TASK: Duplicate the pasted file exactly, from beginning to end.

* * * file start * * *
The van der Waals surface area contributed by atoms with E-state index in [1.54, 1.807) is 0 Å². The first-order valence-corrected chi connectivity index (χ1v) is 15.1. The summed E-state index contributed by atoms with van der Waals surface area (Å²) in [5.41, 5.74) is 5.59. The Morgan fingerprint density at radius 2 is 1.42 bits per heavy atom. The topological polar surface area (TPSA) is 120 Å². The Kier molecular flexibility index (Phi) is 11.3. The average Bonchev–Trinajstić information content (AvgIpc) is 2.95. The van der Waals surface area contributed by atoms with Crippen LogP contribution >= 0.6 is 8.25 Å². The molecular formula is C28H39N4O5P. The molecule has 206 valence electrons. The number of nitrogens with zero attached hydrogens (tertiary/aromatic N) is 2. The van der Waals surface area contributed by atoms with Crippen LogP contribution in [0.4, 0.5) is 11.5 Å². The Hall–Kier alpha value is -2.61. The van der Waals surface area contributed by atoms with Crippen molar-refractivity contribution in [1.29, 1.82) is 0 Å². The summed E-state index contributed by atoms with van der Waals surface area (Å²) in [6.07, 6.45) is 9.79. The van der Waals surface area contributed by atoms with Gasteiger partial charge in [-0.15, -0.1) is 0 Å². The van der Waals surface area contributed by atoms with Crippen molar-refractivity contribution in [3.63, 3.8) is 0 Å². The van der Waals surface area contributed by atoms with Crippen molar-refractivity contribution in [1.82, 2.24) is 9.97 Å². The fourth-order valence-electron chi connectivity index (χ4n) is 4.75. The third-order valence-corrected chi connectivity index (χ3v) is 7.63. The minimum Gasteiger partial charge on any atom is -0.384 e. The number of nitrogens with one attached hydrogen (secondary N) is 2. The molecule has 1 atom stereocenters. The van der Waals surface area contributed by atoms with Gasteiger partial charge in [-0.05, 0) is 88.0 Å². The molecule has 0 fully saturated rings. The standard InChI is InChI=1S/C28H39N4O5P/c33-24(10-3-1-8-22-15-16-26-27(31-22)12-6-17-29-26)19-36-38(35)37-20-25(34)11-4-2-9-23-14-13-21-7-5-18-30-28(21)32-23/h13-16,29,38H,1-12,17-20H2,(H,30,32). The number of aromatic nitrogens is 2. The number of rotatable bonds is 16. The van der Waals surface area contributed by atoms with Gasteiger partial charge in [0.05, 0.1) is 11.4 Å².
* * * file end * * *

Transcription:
The van der Waals surface area contributed by atoms with E-state index in [1.54, 1.807) is 0 Å². The first-order valence-corrected chi connectivity index (χ1v) is 15.1. The summed E-state index contributed by atoms with van der Waals surface area (Å²) in [5.41, 5.74) is 5.59. The Morgan fingerprint density at radius 2 is 1.42 bits per heavy atom. The topological polar surface area (TPSA) is 120 Å². The Kier molecular flexibility index (Phi) is 11.3. The average Bonchev–Trinajstić information content (AvgIpc) is 2.95. The van der Waals surface area contributed by atoms with Crippen LogP contribution >= 0.6 is 8.25 Å². The molecular formula is C28H39N4O5P. The molecule has 206 valence electrons. The number of nitrogens with zero attached hydrogens (tertiary/aromatic N) is 2. The van der Waals surface area contributed by atoms with Crippen LogP contribution in [0.4, 0.5) is 11.5 Å². The Hall–Kier alpha value is -2.61. The van der Waals surface area contributed by atoms with Crippen molar-refractivity contribution in [1.29, 1.82) is 0 Å². The summed E-state index contributed by atoms with van der Waals surface area (Å²) in [6.07, 6.45) is 9.79. The van der Waals surface area contributed by atoms with Gasteiger partial charge in [-0.15, -0.1) is 0 Å². The van der Waals surface area contributed by atoms with Crippen molar-refractivity contribution in [3.63, 3.8) is 0 Å². The van der Waals surface area contributed by atoms with Crippen molar-refractivity contribution in [1.82, 2.24) is 9.97 Å². The fourth-order valence-electron chi connectivity index (χ4n) is 4.75. The third-order valence-corrected chi connectivity index (χ3v) is 7.63. The minimum Gasteiger partial charge on any atom is -0.384 e. The number of nitrogens with one attached hydrogen (secondary N) is 2. The molecule has 1 atom stereocenters. The van der Waals surface area contributed by atoms with Gasteiger partial charge in [-0.05, 0) is 88.0 Å². The molecule has 0 fully saturated rings. The standard InChI is InChI=1S/C28H39N4O5P/c33-24(10-3-1-8-22-15-16-26-27(31-22)12-6-17-29-26)19-36-38(35)37-20-25(34)11-4-2-9-23-14-13-21-7-5-18-30-28(21)32-23/h13-16,29,38H,1-12,17-20H2,(H,30,32). The number of aromatic nitrogens is 2. The number of rotatable bonds is 16. The van der Waals surface area contributed by atoms with Gasteiger partial charge in [0.05, 0.1) is 11.4 Å².